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I'm the guy on the right. 20 years ago. The four of us were camped for a week on a remote volcanic island on the Antarctic Peninsula 1200 miles from nowhere. We had just crossed the Drake Passage over Christmas in a 44' sailboat and rolled over twice. Before we left Punta Arenas, Argentina the week before, I stuffed two thousand rolls of 35mm and medium format film in double, Zip-Lock bags into the bilge, four camera bags with five bodies and ten lenses into the head (bathroom), and hoisted a skinned sheep into the rigging for New Year's Eve dinner. It was the greatest trip of my life.

Iconic photography doesn't originate in a digital darkroom. It isn't manipulated or coerced from pixels, recreated by stacking or masking, or shot from a car window. It's envisioned, imagined, planned, plotted, and—sometimes painfully—earned. I learned this 20 years ago the hard way, and the lessons from that Antarctica trip have shaped everything about how I approach photography today.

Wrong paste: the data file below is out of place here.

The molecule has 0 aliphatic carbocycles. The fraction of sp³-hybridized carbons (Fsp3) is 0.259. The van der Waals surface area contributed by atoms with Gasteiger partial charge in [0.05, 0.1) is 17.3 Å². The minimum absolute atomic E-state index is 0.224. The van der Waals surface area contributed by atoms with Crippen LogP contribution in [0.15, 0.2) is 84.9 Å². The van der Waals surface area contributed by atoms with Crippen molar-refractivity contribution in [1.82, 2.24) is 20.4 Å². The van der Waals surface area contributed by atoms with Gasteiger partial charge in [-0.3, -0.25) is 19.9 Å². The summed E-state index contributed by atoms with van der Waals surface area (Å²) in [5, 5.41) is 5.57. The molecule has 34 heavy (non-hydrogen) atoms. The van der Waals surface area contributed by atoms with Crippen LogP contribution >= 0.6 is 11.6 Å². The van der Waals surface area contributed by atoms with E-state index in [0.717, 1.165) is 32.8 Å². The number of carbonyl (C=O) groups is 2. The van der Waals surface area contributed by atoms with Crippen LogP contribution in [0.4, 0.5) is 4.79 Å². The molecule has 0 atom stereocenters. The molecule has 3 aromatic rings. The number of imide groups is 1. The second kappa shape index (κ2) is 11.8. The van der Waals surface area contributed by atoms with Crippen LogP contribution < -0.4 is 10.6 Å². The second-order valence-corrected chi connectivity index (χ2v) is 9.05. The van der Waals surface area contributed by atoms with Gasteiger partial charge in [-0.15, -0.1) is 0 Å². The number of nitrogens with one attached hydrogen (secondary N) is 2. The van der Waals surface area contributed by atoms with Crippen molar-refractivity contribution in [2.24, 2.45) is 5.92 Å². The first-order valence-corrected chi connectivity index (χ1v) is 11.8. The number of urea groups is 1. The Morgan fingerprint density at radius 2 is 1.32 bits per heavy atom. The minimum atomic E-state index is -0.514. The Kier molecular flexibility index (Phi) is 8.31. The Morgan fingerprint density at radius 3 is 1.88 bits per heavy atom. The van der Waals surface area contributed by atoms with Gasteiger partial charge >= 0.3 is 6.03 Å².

I never studied photography in school. I never took courses or workshops or had mentors who taught me the ropes. Back in the 1990s the Internet didn't exist. You couldn't learn lighting tricks or replicate the pros' techniques by watching YouTube. You read  books from masters like Galen Rowell and scrutinized every Ansel Adams and Frank Hurley photo you could get your hands on, reverse-engineering how every frame was shot, where the shadows fell, and how both men somehow magically always caught the light of the High Sierra and the Antarctic at just the right time. You figured it out. On your own. Shot by shot. Until you nailed it yourself.

This same obsessive attention to detail, technique, and technical precision drives everything about how I shoot today—whether it's a remote landscape in Greenland for a travel magazine, an estate for a real estate broker, or a product shot or a restaurant for a commercial brand. DSLR cameras and post-production software have revolutionized everything about how we shoot and consume the visual world around us, and how we as photographers realize our clients' visions.

At its root, however, great, bold photography still originates with Zip-Lock bags, salt-crusted lenses, and sheep in the rigging. It's also much more fun than sitting in front of a computer pushing pixels.  

Want to learn more about what we shoot with, our techniques, lighting tricks, how we work with clients and editorial outlets, and our favorite locations to shoot?